Well-known member
Joined
Nov 26, 2001
Posts
5,710
Total Time
4565
Sorry........

I have a degree in Accounting and prepared my own tax returns for twenty-eight years, including all the years I was in aviation. Everything that qualifies as initial training to get in an industry or profession is not tax-deductable. In your case, that includes getting all your airplane CFI quals, from initial through MEI.

I realize that differs a little from what Timebuilder posted. It's a gray area. It's the IRS's call as to the point of impact when you are actually earning most of your income as a CFI versus your intention to earn your income as a CFI. Moreover, the IRS makes these decisions on a case-by-case basis. A good tax attorney will have access to IRS Private Letter Rulings on cases and will research cases that are like yours. Unfortunately, these rulings are not controlling for other, similar cases and can only provide guidance as to which way the IRS wind is blowing.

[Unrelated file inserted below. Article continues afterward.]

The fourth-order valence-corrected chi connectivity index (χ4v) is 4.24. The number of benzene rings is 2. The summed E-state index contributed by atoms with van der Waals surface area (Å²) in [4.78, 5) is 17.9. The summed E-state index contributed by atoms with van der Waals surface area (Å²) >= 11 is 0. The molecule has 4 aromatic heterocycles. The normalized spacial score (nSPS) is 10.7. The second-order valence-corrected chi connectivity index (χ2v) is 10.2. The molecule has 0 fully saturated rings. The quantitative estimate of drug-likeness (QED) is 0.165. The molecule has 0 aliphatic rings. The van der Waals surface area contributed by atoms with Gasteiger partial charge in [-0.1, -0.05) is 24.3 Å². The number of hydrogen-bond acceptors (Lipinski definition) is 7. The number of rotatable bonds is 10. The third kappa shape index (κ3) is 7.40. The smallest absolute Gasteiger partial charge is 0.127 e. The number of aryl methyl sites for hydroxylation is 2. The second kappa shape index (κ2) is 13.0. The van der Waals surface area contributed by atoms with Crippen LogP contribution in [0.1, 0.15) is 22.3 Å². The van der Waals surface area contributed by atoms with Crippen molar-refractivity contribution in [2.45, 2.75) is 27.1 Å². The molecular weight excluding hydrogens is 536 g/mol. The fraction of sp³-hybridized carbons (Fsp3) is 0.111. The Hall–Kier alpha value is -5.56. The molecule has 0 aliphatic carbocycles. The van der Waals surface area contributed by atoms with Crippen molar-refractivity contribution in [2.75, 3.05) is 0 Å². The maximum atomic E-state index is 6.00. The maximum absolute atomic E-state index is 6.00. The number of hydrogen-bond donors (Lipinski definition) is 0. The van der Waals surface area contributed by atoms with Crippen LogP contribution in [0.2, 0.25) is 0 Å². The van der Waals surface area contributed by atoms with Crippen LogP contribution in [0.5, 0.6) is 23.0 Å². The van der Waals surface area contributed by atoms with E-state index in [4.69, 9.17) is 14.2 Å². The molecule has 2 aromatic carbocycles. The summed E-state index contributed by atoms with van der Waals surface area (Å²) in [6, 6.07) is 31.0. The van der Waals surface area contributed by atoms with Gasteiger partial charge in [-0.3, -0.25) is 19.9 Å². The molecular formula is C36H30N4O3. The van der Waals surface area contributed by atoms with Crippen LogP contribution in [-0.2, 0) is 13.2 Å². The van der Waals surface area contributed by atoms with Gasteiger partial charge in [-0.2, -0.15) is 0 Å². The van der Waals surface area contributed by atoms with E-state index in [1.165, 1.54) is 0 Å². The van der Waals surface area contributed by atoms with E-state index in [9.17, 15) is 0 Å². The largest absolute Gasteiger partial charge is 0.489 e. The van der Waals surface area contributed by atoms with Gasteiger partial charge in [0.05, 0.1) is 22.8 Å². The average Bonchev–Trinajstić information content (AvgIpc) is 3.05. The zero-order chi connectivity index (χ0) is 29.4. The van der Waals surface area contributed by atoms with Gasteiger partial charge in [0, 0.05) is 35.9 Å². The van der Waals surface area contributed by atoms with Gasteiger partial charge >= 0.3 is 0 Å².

Several months ago, someone opined that you could use your lifetime education credit to pay for advanced CFI ratings. I don't believe that will wash. Nor can you deduct them as a business expense.

Thing that are tax-deductable would include type ratings. Things that would further you after you are established in your profession. I deducted my type and heard not a peep from the IRS. The IRS might argue that you need all your CFI ratings to establish yourself in your profession, and deny them as a deduction. However, once again, IRS rulings are made on a case-by-case basis.